When should I take my child to the dentist for the first time?



A baby’s first tooth is always a memorable experience for parents and caregivers. It’s not only the sign of growth, but it also means an eventual switch to solid foods. But as much of a milestone as that first tooth can be, your child’s first trip to the dentist should also be an equally important step for healthy development. 

The American Academy of Pediatric Dentistry (AAPD) recommends that a child go to the dentist by age 1 or within six months after the first tooth erupts. Primary (or baby) teeth typically begin growing in around 6 months of age. Unfortunately, most children don’t see their family dentist until they are well over 2 years old, much later than is recommended by both dental and medical professionals.

Taking care of baby teeth is important because they hold space for permanent teeth. If a baby tooth become decayed it also increases the risk of decay in a child’s permanent teeth. Remember that as soon as your baby has teeth, he or she can get cavities. Being proactive about your child’s dental care at an early age can help build healthy dental habits that can last a lifetime. In fact, as a child grows into adulthood, having good dental habits can help prevent many serious health problems.

Bacteria from infected teeth, gingivitis and gum inflammation has been linked with such serious conditions as cardiovascular disease, respiratory infections, diabetic complications and even dementia later in life. In addition, a lifetime of poor dental care can possibly cause immune system disorders, weak bones and problems with pregnancy. 

So, when you decide to take your child to a dentist for the first time, it’s important to select a dentist that has special training in pediatric dental care. A pediatric dentist is trained in the specific needs of infants, children and teens and typically emphasizes preventative care. Pediatric dentists also are also used to working with children and typically offer a more relaxed, kid friendly environment that is well-suited for that first-time visit. Also, a pediatric dentist knows when to refer a parent or caregiver to a specialist if a child might need to correct a special issue such as an overbite or jaw realignment.

As important as a child’s first trip to the dentist is, parents and caregivers also have to consider that for most kids, it can be a little scary. From the noise of dental equipment to having a stranger probe into their mouth, children have many reasons to fear that first visit. But to help make going to the dentist a little more pleasant, here are some tips to consider:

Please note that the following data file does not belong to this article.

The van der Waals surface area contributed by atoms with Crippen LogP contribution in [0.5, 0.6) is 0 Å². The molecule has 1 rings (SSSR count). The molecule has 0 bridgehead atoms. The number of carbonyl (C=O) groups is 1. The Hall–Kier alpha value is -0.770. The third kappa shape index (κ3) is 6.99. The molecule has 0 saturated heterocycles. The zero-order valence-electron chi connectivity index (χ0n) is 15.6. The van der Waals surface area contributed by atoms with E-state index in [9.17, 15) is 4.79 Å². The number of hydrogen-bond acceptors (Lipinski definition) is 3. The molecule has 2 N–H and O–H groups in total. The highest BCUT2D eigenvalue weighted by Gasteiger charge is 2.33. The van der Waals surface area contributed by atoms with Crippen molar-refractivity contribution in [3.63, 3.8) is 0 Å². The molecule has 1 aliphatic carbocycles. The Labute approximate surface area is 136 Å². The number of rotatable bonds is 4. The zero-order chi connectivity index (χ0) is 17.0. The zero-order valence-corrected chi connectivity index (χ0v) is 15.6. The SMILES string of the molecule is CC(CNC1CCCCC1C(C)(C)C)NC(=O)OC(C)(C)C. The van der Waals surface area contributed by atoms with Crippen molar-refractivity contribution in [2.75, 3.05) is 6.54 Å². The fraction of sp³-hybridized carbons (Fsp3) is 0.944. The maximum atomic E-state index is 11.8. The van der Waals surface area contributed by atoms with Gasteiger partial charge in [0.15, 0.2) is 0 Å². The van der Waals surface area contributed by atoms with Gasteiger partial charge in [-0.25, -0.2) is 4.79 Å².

Talk it out: To prep your child for the first dental visit, talk to him or her about what to expect. You can have your child practice opening his or her mouth and talking about how a dentist will gently check out their gums and teeth. Remind your child that you will be seated nearby so they won’t feel they are going into the examining room alone. Talk to your child about the experience being a happy and positive one, and one that will leave their mouth feeling fresh and clean.

Reading books and watching videos: There are many books and videos on first dental visits that you can share with your child to let them know what to expect. You can search in your local library, on an online site such as Amazon or even on Youtube.com.

Scheduling: When you make that first appointment, schedule the visit time other than normal naptime. That way, your child will be well-rested and cooperative.

Extra Security: Even though you will be with your child during the dental visit, it’s always a good idea to be along a comforting item like a security blanket or favorite stuffed animal to help provide a little extra company.

Snacks: Make sure your child has eaten a snack or meal prior to a dental appointment so they won’t be distracted by being hungry. And save a healthy snack for after the visit so the food won’t be on the child’s teeth — and let it be a reward for the child for being a good patient!

To learn other ways to ease a child’s fear of the dentist, visit: https://www.parents.com/health/dental/kids-overcome-fear-dentists/

Start building good oral health habits for your child with these fun activities and lesson plans for children of all ages: https://www.mouthhealthy.org/en/resources

Visit abcquality.org to learn more about child care and development, search for ABC Quality approved child care provider and learn about the state’s voluntary quality rating system. ABC Quality is administered by the SC Department of Social Services’ Division of Early Care and Education.

By ABC Quality Team at 30 Apr 2019, 11:00 AM